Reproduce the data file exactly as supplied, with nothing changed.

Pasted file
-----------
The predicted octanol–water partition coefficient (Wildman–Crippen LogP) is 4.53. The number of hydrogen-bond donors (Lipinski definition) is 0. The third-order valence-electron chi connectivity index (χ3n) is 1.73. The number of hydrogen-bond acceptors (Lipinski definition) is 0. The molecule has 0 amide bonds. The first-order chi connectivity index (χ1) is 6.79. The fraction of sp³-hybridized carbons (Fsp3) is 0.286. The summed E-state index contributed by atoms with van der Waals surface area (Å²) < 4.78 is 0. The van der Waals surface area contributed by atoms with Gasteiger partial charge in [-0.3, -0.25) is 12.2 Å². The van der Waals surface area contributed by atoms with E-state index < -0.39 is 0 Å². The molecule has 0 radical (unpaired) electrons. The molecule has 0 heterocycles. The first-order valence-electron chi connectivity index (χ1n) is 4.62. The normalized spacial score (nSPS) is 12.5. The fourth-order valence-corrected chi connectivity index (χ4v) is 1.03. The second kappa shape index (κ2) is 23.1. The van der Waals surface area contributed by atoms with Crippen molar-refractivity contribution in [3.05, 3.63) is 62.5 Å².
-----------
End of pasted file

The predicted octanol–water partition coefficient (Wildman–Crippen LogP) is 4.53. The number of hydrogen-bond donors (Lipinski definition) is 0. The third-order valence-electron chi connectivity index (χ3n) is 1.73. The number of hydrogen-bond acceptors (Lipinski definition) is 0. The molecule has 0 amide bonds. The first-order chi connectivity index (χ1) is 6.79. The fraction of sp³-hybridized carbons (Fsp3) is 0.286. The summed E-state index contributed by atoms with van der Waals surface area (Å²) < 4.78 is 0. The van der Waals surface area contributed by atoms with Gasteiger partial charge in [-0.3, -0.25) is 12.2 Å². The van der Waals surface area contributed by atoms with E-state index < -0.39 is 0 Å². The molecule has 0 radical (unpaired) electrons. The molecule has 0 heterocycles. The first-order valence-electron chi connectivity index (χ1n) is 4.62. The normalized spacial score (nSPS) is 12.5. The fourth-order valence-corrected chi connectivity index (χ4v) is 1.03. The second kappa shape index (κ2) is 23.1. The van der Waals surface area contributed by atoms with Crippen molar-refractivity contribution in [3.05, 3.63) is 62.5 Å².